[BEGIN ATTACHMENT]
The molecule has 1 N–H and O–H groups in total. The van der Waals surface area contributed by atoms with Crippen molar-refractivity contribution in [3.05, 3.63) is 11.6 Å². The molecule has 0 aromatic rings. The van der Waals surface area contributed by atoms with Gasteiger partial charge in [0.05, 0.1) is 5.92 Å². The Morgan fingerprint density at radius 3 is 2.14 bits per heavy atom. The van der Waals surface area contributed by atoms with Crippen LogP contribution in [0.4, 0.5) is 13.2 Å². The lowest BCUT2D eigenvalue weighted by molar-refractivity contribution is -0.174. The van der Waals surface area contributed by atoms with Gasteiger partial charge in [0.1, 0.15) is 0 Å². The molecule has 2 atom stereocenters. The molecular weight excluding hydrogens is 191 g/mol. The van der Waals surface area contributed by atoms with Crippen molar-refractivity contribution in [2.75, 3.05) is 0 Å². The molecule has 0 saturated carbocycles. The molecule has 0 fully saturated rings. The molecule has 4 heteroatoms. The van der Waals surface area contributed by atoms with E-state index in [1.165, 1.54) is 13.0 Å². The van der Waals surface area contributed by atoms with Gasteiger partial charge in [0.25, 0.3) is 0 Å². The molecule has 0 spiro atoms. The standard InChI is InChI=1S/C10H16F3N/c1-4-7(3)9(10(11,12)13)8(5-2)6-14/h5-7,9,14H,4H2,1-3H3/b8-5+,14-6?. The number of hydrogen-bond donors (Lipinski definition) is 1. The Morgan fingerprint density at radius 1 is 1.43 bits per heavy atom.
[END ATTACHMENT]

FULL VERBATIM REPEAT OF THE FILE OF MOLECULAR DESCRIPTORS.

The molecule has 1 N–H and O–H groups in total. The van der Waals surface area contributed by atoms with Crippen molar-refractivity contribution in [3.05, 3.63) is 11.6 Å². The molecule has 0 aromatic rings. The van der Waals surface area contributed by atoms with Gasteiger partial charge in [0.05, 0.1) is 5.92 Å². The Morgan fingerprint density at radius 3 is 2.14 bits per heavy atom. The van der Waals surface area contributed by atoms with Crippen LogP contribution in [0.4, 0.5) is 13.2 Å². The lowest BCUT2D eigenvalue weighted by molar-refractivity contribution is -0.174. The van der Waals surface area contributed by atoms with Gasteiger partial charge in [0.1, 0.15) is 0 Å². The molecule has 2 atom stereocenters. The molecular weight excluding hydrogens is 191 g/mol. The van der Waals surface area contributed by atoms with Crippen molar-refractivity contribution in [2.75, 3.05) is 0 Å². The molecule has 0 saturated carbocycles. The molecule has 0 fully saturated rings. The molecule has 4 heteroatoms. The van der Waals surface area contributed by atoms with E-state index in [1.165, 1.54) is 13.0 Å². The van der Waals surface area contributed by atoms with Gasteiger partial charge in [0.25, 0.3) is 0 Å². The molecule has 0 spiro atoms. The standard InChI is InChI=1S/C10H16F3N/c1-4-7(3)9(10(11,12)13)8(5-2)6-14/h5-7,9,14H,4H2,1-3H3/b8-5+,14-6?. The number of hydrogen-bond donors (Lipinski definition) is 1. The Morgan fingerprint density at radius 1 is 1.43 bits per heavy atom.